Several years ago, after the most recent mass shooting of that day, I wrote a post in which I said, “We are going to have to get used to this.”

What I meant then—and mean now—is that this is our reality, and we need to respond to it with a more reasoned and long-ranging view than we had up until then. I meant that the incessant finger-pointing, blaming, and carrying on would not stop these shootings. I meant that the disgusting attempts to use mass murder for political gain by one or both “sides” in the culture war were actually feeding the demons of hate.

This morning, it happened again, and this time Satan used someone outside the normal murderer box. Today’s mass murderer appears to be a 64-year-old man who is living in a retirement community.

What’s next? Gun-toting toddlers?

The point, at least for me, is that evil has no bottom, and no one of us is immune from its grip if we first play host to it. This shooting, horrible as it is, is a symptom of an overall hate-fueled ragefulness that has our public discourse and imagination in its grip.

It has infected all our institutions, including, sadly, the Church. I’ve seen blogs that do nothing but rage at and verbally degrade the Holy Father, usually, if you sift down through it, because he has dared to upset their real god, which is their political loyalties. Certain elements in the Church are veering dangerously close to schism in their insistence on their own way, and Catholics all over the blogosphere engage in ad hominem attacks on those who disagree with them and call these attacks righteousness.

The devil doesn’t show up wearing horns and split hooves and invite you to sign away your soul for the baubles of this life on a parchment charter. He comes in on tippy toe, whispering to you in your own voice, oftentimes twisting your best impulses into something other than what they were meant to be.

At root and in whole, these whisperings play directly to the “me” part of us, the place where we keep our hubris, folded protectively around the wounds we will not admit exist.

Rageful people are wounded people, and wounded people are vulnerable people. The humiliated rage that comes from being helpless and hurt never entirely goes away. Instead, it goes underground, where the nightmares, flashbacks and soul-wrenching terrors lie.

Wounded people live in fear that someone will find out what they really are, and that they will be abandoned, once again, as they were when the first wounds were inflicted.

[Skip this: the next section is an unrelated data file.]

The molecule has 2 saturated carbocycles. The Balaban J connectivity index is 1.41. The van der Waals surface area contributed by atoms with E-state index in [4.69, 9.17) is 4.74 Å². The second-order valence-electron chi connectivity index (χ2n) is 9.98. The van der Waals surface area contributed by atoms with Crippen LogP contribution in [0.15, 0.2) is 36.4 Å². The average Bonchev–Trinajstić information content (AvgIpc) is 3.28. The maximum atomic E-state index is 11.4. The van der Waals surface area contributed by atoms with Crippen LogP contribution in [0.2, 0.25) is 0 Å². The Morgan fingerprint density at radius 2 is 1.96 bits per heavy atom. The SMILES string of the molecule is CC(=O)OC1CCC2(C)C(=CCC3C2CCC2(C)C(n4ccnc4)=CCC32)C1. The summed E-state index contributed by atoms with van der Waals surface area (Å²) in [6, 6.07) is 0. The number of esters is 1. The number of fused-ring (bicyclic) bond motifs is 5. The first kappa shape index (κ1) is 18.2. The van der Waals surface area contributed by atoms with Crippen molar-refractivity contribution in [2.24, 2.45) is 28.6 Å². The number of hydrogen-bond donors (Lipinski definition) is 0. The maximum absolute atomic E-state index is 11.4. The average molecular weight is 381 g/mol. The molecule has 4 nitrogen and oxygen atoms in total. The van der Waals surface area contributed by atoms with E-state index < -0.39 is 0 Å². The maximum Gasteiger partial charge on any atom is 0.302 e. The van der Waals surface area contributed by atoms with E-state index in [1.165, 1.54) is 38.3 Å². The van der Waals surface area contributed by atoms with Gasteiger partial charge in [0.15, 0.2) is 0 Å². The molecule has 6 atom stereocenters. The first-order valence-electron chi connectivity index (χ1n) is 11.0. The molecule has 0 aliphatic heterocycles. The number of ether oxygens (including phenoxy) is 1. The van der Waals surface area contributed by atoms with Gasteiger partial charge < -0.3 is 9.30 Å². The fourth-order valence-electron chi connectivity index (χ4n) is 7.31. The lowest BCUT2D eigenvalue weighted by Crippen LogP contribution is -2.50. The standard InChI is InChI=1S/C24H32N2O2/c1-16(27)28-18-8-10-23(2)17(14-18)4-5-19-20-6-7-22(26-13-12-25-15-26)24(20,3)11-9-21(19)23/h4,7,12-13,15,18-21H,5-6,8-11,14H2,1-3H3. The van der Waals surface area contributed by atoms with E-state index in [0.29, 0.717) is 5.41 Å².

But anger and self-righteousness are not the safe hiding places they seem. They are self-constructed shacks that do not shelter but blow away in any storm, including the storms of their own rage.

“The world is sick.” That is the reaction of one the entertainers who was performing at the site of this latest massacre. True. The world, our world, is indeed sick.

It is a sickness that feeds on wounded people, including wounded Christians, trying to heal themselves instead of turning to the Master Healer.

Drugs, alcoholism, divorce are like giant wrecking balls that we use to batter our children’s lives into dust. We destroy their psyches before those psyches are even formed. Then, we act surprised when they grow up to be angry, confused people who can’t commit, think straight or live productive lives.

Sadly, Christians are just as bad about this as most people. We divorce, drug, drink and chase the brass ring as if getting and spending was all that mattered, all of life that there is.

Instead of following Christ, we use Him as a club to beat others with, condemning, excoriating, slandering and wounding people with rage-filled, hate-driven glee that verges on the histrionic. Not satisfied with that, we turn on each other, clawing, attacking, destroying; all while claiming in loud voices that we are the possessors of the moral high ground and that we are doing this great evil because we are superior Christians.

The world is sick. Truer words were never spoken.

But we have the cure for that sickness.

This cure does not lie in politics. When we use politics for our religion and make little-g gods out of politicians and political parties, we are turning our backs on the real god, the real cure for what ails us.

The cure is what it always has been, and what it always will be.

Follow Christ.

I do not mean demand that others follow Christ according to your politicized and anti-Christ idea of what following Christ entails. I mean to follow Jesus Christ of the Beatitudes and the Sermon on the Mount, of the woman at the well, and the woman taken in adultery, the One who called the Pharisees “whited sepulchers,” the One who told us to “take up your cross and follow after Me.”